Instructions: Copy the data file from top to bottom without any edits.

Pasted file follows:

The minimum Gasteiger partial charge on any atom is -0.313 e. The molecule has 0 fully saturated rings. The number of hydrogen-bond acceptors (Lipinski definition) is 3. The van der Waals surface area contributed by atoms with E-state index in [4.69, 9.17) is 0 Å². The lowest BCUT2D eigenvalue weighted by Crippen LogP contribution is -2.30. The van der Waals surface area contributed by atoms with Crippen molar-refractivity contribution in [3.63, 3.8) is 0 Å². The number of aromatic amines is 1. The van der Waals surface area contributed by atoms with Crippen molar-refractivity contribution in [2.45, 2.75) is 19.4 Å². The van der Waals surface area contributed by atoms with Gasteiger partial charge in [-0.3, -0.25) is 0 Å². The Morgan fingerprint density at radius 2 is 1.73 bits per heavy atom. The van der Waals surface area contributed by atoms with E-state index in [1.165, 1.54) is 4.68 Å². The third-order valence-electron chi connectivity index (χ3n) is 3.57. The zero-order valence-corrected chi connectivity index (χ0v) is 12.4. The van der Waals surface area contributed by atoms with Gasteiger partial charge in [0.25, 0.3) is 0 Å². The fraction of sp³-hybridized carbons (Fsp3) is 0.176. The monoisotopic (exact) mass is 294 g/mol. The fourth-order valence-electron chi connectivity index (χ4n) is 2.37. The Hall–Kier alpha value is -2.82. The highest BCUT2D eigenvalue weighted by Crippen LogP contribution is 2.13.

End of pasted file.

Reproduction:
The minimum Gasteiger partial charge on any atom is -0.313 e. The molecule has 0 fully saturated rings. The number of hydrogen-bond acceptors (Lipinski definition) is 3. The van der Waals surface area contributed by atoms with E-state index in [4.69, 9.17) is 0 Å². The lowest BCUT2D eigenvalue weighted by Crippen LogP contribution is -2.30. The van der Waals surface area contributed by atoms with Crippen molar-refractivity contribution in [3.63, 3.8) is 0 Å². The number of aromatic amines is 1. The van der Waals surface area contributed by atoms with Crippen molar-refractivity contribution in [2.45, 2.75) is 19.4 Å². The van der Waals surface area contributed by atoms with Gasteiger partial charge in [-0.3, -0.25) is 0 Å². The Morgan fingerprint density at radius 2 is 1.73 bits per heavy atom. The van der Waals surface area contributed by atoms with E-state index in [1.165, 1.54) is 4.68 Å². The third-order valence-electron chi connectivity index (χ3n) is 3.57. The zero-order valence-corrected chi connectivity index (χ0v) is 12.4. The van der Waals surface area contributed by atoms with Gasteiger partial charge in [0.25, 0.3) is 0 Å². The fraction of sp³-hybridized carbons (Fsp3) is 0.176. The monoisotopic (exact) mass is 294 g/mol. The fourth-order valence-electron chi connectivity index (χ4n) is 2.37. The Hall–Kier alpha value is -2.82. The highest BCUT2D eigenvalue weighted by Crippen LogP contribution is 2.13.